Cross-party support for improved shared parental leave

Forty-six MPs from all sides of the House of Commons have signed a letter to the Minister for Women and Equalities expressing concern about the current terms of shared parental leave.

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As Relocate reported back in December, a CIPD study Labour Market Outlook: Focus on Working Parents found just 5 per cent of new fathers and 8 per cent of new mothers opted to take up their right to SPL since its introduction in April 2015.The professional body for HR and people development acknowledged then that these figures are broadly in line with government expectations. However, it called for a further step-change from government and employers in the support they offer employees with caring responsibilities.

Fathers want more involvement in raising families

Motherhood is a key factor in the persistent gender pay gap and the continued lack of female representation at senior leadership level. Research published in January by Working Families and reported by Relocate also highlighted the strong demand for fathers to be more involved with raising their families.Commenting on the campaigning charity’s report at its launch, Sarah Jackson, chief executive of Working Families, said: “A game-changing first step would be government creating a new, properly paid, extended period of paternity leave – sending clear signal that government recognises the aspirations of modern fathers and is serious about tackling the motherhood penalty that blights the working lives of so many women.”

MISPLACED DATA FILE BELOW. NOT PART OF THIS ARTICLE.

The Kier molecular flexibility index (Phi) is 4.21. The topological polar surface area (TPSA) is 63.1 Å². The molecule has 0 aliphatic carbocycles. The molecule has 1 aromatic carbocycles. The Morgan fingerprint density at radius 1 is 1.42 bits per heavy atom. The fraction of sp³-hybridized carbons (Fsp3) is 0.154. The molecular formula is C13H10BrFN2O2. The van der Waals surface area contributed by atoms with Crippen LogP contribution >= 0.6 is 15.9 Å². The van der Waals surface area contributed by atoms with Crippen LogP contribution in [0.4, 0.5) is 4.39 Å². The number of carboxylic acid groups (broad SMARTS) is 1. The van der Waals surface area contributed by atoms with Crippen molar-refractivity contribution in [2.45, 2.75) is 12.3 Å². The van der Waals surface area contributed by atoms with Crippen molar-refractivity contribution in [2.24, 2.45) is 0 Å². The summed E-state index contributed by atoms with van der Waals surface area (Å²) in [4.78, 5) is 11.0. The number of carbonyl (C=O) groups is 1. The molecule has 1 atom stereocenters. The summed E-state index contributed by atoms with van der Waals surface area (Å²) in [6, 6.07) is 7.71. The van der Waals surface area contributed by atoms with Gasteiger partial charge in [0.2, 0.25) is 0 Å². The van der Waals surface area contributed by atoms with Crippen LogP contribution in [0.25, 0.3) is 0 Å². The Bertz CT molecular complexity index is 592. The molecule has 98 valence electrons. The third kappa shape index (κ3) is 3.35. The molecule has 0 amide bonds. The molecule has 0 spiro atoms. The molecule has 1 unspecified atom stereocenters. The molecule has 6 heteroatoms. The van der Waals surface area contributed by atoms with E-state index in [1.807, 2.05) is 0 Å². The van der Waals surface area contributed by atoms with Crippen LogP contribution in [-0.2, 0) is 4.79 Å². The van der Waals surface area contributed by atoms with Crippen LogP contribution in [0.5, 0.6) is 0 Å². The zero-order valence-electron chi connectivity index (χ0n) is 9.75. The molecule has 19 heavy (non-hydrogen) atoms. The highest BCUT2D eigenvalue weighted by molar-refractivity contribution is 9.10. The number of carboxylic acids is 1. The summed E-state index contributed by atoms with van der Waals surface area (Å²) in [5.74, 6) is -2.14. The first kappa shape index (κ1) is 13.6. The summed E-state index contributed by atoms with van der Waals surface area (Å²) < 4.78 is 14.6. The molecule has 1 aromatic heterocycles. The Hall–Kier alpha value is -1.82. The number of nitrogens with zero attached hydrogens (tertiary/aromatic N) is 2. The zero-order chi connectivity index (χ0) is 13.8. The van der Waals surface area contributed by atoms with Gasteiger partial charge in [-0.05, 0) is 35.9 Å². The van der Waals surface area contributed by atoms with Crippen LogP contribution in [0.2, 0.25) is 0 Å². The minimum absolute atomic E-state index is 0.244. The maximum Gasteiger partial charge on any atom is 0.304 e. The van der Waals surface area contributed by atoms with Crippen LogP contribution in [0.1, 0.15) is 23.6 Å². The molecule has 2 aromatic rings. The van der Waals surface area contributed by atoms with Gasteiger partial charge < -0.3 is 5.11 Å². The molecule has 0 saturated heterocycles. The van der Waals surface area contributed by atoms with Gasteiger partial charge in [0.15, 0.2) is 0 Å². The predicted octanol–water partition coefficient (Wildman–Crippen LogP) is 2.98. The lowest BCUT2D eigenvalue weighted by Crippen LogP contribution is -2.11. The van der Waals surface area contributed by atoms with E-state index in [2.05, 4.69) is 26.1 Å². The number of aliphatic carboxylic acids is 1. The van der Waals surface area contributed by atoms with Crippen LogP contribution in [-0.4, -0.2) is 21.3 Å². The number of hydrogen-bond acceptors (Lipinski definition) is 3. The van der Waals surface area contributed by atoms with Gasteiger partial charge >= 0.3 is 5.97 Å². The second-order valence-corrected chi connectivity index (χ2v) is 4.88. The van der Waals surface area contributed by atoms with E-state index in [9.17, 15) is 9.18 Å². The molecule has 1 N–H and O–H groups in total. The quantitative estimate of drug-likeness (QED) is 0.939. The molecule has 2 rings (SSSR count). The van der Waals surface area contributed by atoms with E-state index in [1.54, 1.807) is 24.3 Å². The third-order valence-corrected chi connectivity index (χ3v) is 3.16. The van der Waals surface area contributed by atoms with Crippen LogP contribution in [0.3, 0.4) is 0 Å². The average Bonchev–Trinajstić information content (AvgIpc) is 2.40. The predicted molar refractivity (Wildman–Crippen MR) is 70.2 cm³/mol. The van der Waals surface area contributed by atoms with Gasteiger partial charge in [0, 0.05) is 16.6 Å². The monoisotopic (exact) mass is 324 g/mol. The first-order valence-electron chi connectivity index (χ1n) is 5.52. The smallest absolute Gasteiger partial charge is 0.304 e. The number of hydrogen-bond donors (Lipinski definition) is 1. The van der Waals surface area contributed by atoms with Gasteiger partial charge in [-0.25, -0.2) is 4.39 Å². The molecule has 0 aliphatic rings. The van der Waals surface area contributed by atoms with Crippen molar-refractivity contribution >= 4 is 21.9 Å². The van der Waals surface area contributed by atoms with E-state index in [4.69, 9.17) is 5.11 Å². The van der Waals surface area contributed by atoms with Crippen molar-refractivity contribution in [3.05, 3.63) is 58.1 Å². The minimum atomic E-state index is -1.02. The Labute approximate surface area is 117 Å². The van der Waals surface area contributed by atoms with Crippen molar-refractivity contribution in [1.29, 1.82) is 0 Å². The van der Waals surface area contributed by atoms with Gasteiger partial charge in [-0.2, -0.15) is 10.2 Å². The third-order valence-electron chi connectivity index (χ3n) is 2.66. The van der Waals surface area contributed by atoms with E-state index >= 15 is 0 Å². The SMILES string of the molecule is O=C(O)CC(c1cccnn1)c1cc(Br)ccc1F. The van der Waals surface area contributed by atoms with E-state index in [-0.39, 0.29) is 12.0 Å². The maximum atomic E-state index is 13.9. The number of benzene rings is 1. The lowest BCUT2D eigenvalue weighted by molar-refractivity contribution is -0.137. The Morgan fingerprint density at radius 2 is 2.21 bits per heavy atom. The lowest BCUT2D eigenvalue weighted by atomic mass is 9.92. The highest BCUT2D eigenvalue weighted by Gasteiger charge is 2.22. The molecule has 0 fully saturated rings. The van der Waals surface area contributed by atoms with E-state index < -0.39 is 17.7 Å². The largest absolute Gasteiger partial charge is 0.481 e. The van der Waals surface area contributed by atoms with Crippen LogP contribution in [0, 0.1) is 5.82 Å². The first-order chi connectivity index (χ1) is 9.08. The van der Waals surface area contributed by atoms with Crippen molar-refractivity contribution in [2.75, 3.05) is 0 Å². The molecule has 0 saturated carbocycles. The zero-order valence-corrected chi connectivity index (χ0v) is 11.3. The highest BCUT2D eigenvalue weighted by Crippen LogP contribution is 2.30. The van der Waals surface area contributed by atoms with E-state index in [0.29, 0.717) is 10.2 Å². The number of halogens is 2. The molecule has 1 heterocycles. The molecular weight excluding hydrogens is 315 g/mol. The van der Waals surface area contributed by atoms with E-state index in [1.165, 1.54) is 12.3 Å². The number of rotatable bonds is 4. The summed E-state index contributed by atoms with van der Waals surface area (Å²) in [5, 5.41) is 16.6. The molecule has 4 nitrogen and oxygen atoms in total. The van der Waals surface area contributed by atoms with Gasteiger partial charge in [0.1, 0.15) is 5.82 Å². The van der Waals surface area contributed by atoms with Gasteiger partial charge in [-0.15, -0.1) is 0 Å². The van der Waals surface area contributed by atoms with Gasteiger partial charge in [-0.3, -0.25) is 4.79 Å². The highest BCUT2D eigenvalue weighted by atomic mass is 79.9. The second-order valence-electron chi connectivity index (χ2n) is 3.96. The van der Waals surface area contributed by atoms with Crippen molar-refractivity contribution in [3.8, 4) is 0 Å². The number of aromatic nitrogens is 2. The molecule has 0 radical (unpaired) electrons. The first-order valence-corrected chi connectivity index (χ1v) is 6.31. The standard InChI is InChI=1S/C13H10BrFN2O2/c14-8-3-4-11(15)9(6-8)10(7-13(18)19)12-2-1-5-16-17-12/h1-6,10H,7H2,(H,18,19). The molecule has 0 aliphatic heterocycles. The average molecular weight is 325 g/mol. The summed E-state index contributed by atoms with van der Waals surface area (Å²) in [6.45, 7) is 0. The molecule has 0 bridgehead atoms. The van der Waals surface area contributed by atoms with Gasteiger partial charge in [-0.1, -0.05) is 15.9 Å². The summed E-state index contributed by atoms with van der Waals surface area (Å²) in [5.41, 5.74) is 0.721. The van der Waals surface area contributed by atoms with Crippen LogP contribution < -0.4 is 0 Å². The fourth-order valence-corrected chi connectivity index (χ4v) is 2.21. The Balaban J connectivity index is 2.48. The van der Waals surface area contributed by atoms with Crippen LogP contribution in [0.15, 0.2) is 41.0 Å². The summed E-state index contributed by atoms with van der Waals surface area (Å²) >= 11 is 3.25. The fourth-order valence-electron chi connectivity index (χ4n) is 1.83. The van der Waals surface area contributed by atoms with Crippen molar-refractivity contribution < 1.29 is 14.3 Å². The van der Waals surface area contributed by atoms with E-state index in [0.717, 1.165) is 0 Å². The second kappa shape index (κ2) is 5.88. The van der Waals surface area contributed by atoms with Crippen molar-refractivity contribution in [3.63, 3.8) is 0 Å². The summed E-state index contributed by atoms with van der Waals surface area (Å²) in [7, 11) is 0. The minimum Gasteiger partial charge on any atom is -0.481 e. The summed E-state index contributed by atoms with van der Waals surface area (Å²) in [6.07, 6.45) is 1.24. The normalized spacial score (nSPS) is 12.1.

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Non-transferable SPL

This week’s letter, organised by David Lammy MP, echoes this call. Its signatories are "extremely concerned about the low take-up of SPL." They are also particularly worried about the "gendered working culture" that means many men are worried that taking leave "will be viewed negatively" and "impact on their career." They are asking the government to outline their plans for improving take up of SPL.Suggesting low levels of pay for paternity and SPL are significant barriers to fathers taking up parental leave, the signatories make the case for introducing non-transferable leave, bringing the UK into line with other OECD countries, including Iceland, Norway, Portugal and Sweden.“A statutory entitlement to three months non-transferable paid parental leave for second parents, at the same rate as maternity pay, as well as equalisation of payments for the first four week of maternity and paternity pay would be a significant step forwards both in practical terms and in shifting cultural attitudes,” suggests David Lammy in the letter to Justine Greening, Minister for Women and Equalities.This latest addition to the ongoing debate about gender equality at work and the role of parenthood and financial disincentives follows the Trades Union Congress’ report last week comparing maternity pay levels across the EU. It found that the UK had among the lowest benefits.For its part, the TUC is calling for an increase in statutory maternity pay (SMP) and Maternity Allowance to match the minimum wage, as well as shared parental pay and paternity pay. It would also like to see more flexible shared parental leave.

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